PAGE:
Multi-drug resistant UTIs—is the answer in our food?
Urinary tract infections (UTIs) are among the world's most common bacterial infections, affecting around 50 per cent of women and five per cent of men. They can present as low-level cystitis or cause debilitating and potentially life-threatening conditions such as blood sepsis and kidney infection. Each year, treatment costs run to billions of dollars worldwide.
And they're becoming harder to treat, as the E. coli bacteria responsible for the infections become increasingly resistant to multiple antibiotics. According to new research from the Australian Centre for Genomic Epidemiological Microbiology (Ausgem), a partnership between the University of Technology Sydney (UTS) and the NSW Department of Primary Industries, the clue could well lie in the food we eat.
"Avian pathogenic E. coli (APEC) cause significicant economic losses to poultry production. There's also a growing body of evidence that some subsets of these avian pathogens have potential to cause disease in humans," explains Ausgem's UTS research lead, Professor Steven Djordjevic.
"APEC carry genetic elements called plasmids, which contribute to their ability to cause disease. Interestingly, these plasmids can move around between bacteria of the same species and between other gut-inhabiting bacteria and capture drug resistant genes as they go, with the potential to create new hybrid virulent strains."
The great plasmid migration
Last year, the Ausgem team made a novel discovery in bacterial isolates from a patient presenting with a UTI that later progressed to urosepsis – a form of sepsis where the source is localised to the urinary tract.
"The bacterial genome sequence information revealed a normal 'garden variety' commensal E. coli – not widely known to cause disease – that had acquired a plasmid that is related to plasmids normally associated with APEC. We concluded that the acquisition of this plasmid is likely to have played a role in converting this otherwise harmless E. coli into something more sinister."
While Djordjevic stresses it's difficult to establish absolute directionality in infection from chickens to humans, there is a growing weight of evidence to suggest these plasmids are moving around, finding their way into E. coli that inhabit our gastrointestinal tracts – and those of other food-producing animals. Even fresh produce such as salad items are susceptible through the soils and organic fertilisers they are grown in.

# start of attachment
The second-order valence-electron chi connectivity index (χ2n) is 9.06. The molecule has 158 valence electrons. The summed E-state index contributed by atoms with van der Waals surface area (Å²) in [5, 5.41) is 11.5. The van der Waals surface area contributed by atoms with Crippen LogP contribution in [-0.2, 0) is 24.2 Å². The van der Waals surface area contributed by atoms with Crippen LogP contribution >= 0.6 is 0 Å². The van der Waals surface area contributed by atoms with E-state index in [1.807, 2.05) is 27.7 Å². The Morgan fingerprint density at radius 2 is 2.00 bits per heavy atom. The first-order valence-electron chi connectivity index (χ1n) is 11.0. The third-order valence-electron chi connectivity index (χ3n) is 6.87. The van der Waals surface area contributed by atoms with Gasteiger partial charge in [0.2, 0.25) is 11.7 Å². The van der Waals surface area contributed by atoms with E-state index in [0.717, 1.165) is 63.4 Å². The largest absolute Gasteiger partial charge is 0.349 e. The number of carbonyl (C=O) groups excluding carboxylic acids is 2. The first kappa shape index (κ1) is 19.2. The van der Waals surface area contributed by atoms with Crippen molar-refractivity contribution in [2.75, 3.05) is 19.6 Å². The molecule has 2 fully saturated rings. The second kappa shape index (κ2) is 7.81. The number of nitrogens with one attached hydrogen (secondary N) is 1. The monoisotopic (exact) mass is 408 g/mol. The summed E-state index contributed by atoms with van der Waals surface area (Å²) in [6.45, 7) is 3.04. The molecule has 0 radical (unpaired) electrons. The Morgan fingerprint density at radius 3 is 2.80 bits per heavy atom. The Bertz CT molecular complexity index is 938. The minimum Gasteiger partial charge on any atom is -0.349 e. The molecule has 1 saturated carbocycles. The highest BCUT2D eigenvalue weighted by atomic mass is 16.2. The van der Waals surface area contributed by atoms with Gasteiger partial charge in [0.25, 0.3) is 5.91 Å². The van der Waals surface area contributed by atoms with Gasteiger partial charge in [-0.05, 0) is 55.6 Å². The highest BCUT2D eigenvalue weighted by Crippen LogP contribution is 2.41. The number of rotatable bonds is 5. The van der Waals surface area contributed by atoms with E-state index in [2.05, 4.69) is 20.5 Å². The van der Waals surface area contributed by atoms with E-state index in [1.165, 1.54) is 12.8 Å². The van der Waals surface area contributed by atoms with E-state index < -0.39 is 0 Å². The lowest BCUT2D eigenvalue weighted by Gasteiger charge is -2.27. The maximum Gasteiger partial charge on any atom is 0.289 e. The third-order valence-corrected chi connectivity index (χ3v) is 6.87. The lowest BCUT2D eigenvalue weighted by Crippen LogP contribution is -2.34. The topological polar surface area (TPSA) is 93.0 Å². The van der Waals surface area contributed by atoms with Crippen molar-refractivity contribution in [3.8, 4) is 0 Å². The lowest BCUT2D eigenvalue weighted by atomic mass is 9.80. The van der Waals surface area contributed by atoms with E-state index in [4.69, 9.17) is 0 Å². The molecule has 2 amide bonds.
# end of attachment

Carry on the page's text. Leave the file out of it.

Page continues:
But it's not about changing what we eat; Ausgem's research shows that a multi-sector approach is crucial in understanding and addressing antibiotic resistance in our food chain. This means looking at how we use antibiotics in humans and in food-producing and companion animals, and how effluent is treated to remove multiple drug resistant bacteria and minimise or eliminate unmetabolised antibiotics that are excreted.
"Australia can be proud of its sound antimicrobial stewardship practices in agriculture," says Djordjevic. "But these can only go so far. Developing new vaccines and other intervention strategies to lower the overall use of antibiotics is still vital."
With the world's population predicted to rise to about nine billion by 2050, the necessary boost in food production is predicted to drive greater reliance on antimicrobials. By the same year, antibiotic resistance is expected to account for around 10 million human deaths and between 60 to 100 trillion dollars in economic losses annually if nothing is done to curb antimicrobial drug resistance.
While the impetus in genomic sequencing in recent years has been on understanding pathogens that cause disease in humans, Ausgem are casting a much wider net – and revealing a new level of complexity and connection in tackling this critical global challenge.
"Antimicrobial resistance isn't just a problem in hospitals and aged care facilities," says Djordjevic. "It's inherent in how we produce food and treat effluent – safely and with minimal impact on the environment. We need to understand the role each part plays."
The team are looking at both how these bacteria colonise the gastrointestinal tract of our major food-producing animals, and how they intermingle with the environment and wildlife. Migratory bird species in particular play an increasingly important role in transmitting drug resistance genes across geographic borders.
This so-called One Health approach advocated by the World Health Organization recognises the intimate connection between the health of people, animals and the environment.
For Professor Aaron Darling, who is driving the computational and data generation aspects of the research, the project has offered an exciting opportunity to break new scientific ground.
"Advancements in high throughput DNA sequencing technologies have finally made it possible to effectively trace the movement and spread of bacteria in the environment," Darling explains.
"We've been developing innovative ways to generate and analyse the data, allowing us to carry out surveys at unprecedented scale and precision."
This research is but one arm of a connected and concerted effort by Ausgem to lead the charge in One Health surveillance of antimicrobial resistance and safeguard public health, biosecurity and food production. The centre is uniquely placed to leverage the exceptional knowledge, resources and skills of its academic and government partners in pursuit of a better future for people, plants, animals and the environment.